Friday, August 27, 2010

Let Them Eat Bread

Pissaladiere Recipe adapted from Cook's Illustrated.

My favorite food is pizza, flat bread covered with different ingredients and cooked quickly.
This recipe for Pissaladiere, a French version of pizza, without tomatoes, is my second choice. You can add anything else, actually.  My second picture shows one with grilled vegetables, including tomatoes.

The crust comes out crisp on the outside, but chewy on the inside.

Ingredients for Dough:
2C bread  or multi-purpose flour plus extra for dusting work surface
1envelope of instant yeast
1teaspoon of salt
1 Tablespoon of olive oil, plus additional oil for brushing dough and greasing hands
1Cup of warm water

Ingredients for Caramelized Onions

2 T olive oil
2 pounds of yellow and red onions, sliced
1/2 t. of salt
1 t brown sugar

Cook your onions at high heat, with salt and sugar, stirring frequently, until browned. Lower the heat, cover, add a tablespoon of water if needed, and continue heating for another ten minutes. Cool.

Soften the yeast in a cup of warm water and wait for ten minutes, until the yeast has had a chance to form bubbles.  In a big bowl, pour the flour and make a dent in the middle. Pour the water with yeast, a bit at a time, stirring the flour until all incorporated and still soft and sticky.  Remove the dough to a bread board and fold it into itself a couple of times, enough so the dough is smooth.  Wash the bowl with hot water. Dry it. Drop a tablespoon of olive oil and rub it on the bottom. Rub your hands with olive oil and pick up the dough. Fold it in the oil, cover it with a towel, and let it rest in a dry, warm place for one-two hours until doubled in size.

Preheat the oven to 500F while you cook the onions.

If you have a pizza stone, you'll be cooking directly on the stone:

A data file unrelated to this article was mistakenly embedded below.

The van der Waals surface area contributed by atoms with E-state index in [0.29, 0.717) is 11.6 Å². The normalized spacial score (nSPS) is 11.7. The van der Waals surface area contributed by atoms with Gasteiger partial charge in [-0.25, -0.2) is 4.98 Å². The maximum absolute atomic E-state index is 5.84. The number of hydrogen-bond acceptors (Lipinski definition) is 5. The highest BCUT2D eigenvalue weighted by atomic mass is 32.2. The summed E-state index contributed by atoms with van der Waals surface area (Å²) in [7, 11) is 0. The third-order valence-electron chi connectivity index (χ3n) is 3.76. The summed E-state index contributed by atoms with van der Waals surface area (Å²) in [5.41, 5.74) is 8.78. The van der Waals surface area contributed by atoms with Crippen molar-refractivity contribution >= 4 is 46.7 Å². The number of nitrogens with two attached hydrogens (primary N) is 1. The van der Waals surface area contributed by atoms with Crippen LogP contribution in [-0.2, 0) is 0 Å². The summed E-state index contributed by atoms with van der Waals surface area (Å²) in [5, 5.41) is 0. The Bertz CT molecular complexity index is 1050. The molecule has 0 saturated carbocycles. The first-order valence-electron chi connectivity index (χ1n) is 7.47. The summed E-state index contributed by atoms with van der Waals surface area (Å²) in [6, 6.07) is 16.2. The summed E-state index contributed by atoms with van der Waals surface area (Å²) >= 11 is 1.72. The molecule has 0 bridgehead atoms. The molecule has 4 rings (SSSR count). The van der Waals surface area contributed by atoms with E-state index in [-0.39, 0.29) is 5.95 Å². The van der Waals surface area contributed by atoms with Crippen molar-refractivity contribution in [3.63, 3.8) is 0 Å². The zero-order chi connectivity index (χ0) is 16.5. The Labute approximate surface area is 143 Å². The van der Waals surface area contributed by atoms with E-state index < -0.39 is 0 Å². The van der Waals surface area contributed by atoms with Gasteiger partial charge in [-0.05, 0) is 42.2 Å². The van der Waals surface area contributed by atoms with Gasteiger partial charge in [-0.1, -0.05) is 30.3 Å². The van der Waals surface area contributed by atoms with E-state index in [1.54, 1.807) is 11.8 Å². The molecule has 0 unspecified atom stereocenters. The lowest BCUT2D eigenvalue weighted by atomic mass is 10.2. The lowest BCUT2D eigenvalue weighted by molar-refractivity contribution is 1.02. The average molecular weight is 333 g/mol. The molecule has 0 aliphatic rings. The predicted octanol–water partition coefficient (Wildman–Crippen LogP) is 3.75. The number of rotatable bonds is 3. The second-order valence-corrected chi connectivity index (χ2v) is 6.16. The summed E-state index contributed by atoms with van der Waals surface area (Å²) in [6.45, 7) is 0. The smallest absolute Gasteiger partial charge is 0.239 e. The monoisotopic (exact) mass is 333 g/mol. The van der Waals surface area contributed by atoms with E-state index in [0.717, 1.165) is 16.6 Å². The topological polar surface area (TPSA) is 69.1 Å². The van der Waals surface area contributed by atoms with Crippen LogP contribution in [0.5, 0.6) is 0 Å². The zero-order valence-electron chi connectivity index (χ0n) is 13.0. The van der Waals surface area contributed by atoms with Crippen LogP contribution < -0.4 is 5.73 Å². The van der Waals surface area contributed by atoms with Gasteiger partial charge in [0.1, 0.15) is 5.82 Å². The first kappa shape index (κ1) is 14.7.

On a pizza paddle, lay down parchment paper. Over the paper, spread half the dough, pulling it gently.  Brush it with olive oil. Lay the caramelized onions all over the dough.  The other half, you can save for another day, or try it out with different ingredients.

Slide the parchment paper and pissaladiere directly on the hot stone and cook for 13-15 minutes or until the bottom is golden.

If you do not have a pizza stone, lay your pissaladiere on a flat sheet brushed with oil and bake on the lowest rack in your hot oven.



  1. I know, who wants to heat up the kitchen in summer? Fire up the bbq, set a tile in the middle and wait until the tile is hot and the temperature reaches close to 425F. Proceed and enjoy.

    While the pissaladiere is cooking, slice some vegetables and serve them as antipasto with a small container of olive oil and balsamic vinegar to dip them in.

    If any leftovers, they are good cold too.

  2. Both look sooo good, but I think I'll put the second one on my "must try" list. Thanks for the great ideas!

  3. This sounds totally delicious and easy. I love onions done like this.

  4. how yummy is this!!! love love love flatbread anything! thanks so much for sharing!

  5. A pizza stone! Sounds absolutely amazing.. love your food blog :)

  6. Hello,ladies, thanks for the visit.
    A hint to all of you who love pizza: mix your dough, and use only three quarters. The other quarter, keep in the refrigerator. I use a big jar, and leave the lid slightly unscrewed. When ready to make another batch, pull the refrigerated version, add more flour and water, and proceed. This is your starter for all pizzas and flat breads from now on. With time, this starter will become tastier and tastier, collecting yeast from your kitchen air, and will taste like the food that grow around you. Carmen, your pizza will become more and more like the sourdough you can find in San Francisco.

    As for the stone, purchase a big unglased tile, oil it and it will serve you just as well, at a fraction of the cost.

  7. That sounds gorgeous, and quite easy. Thanks for the inspiration :)